But that “faith” has been bolstered in a number of small ways personally. Over the 35 years or so of my career, I traveled a lot around the world. I passed through many airports in the US, Latin America, Africa, Europe and the Far East. So many people. So many faces, colors, hair styles, sizes. At times it seemed a lonely experience to me. However that changed. I don’t remember when. The loneliness diminished and I started to feel a part of the unfamiliar but, strangely, familiar masses and crowds. In that moving herd I started to see “familiar” faces. Not that I knew them or thought they looked like friends and acquaintances. Now many seem, well, vaguely familiar.
That feeling stays with me to this day. More truthfully, however, it has morphed to a new exercise of my imagination. As my wife and I travel in our retirement days, I often find myself pointing and saying: “Doesn’t that person look like our old neighbor?” Of someone from our current life in the country. Or a deceased friend. Or…..it could become anybody who seems to match my mental fingerprinting file.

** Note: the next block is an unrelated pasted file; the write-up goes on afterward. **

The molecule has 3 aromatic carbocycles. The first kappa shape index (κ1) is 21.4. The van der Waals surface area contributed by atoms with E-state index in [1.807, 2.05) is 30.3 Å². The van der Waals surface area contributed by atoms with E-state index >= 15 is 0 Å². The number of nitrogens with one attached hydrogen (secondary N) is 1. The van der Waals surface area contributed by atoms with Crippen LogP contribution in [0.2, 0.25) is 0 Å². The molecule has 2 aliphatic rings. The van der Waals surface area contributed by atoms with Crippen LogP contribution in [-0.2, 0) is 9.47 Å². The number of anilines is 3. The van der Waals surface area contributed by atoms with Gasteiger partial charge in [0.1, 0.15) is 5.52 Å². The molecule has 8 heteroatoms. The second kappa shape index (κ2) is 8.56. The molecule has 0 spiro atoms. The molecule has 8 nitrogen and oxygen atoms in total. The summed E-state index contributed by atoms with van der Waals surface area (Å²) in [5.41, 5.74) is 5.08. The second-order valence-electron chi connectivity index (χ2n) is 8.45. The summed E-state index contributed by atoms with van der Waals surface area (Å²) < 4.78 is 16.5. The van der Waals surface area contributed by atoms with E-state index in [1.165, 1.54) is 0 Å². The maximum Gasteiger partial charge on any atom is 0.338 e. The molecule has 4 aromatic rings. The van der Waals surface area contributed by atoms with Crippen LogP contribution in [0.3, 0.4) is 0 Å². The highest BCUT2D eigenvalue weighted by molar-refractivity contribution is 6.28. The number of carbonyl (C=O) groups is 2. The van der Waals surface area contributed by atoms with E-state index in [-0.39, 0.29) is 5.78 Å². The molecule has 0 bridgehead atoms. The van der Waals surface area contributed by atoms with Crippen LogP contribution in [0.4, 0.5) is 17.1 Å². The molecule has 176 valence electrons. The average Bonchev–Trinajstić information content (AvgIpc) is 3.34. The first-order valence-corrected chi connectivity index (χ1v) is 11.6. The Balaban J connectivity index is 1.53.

These personal anecdotes may affirm the titled: Snowflakes and Fingerprints. And raises this question: other than identical twins, is it conceivable that our evolution has found a way to ensure that we are all undeniably and, provable by science, different?
In closing this chapter, let me ask you to walk with me a bit longer on the path of our creativity as more evidence of our limitless uniqueness. I’ll start with music and a living example of creativity that is a current and living example of uniqueness. As you read it, I invite you to think about people you’ve known or admired or read about that are your life’s examples of your unique life path.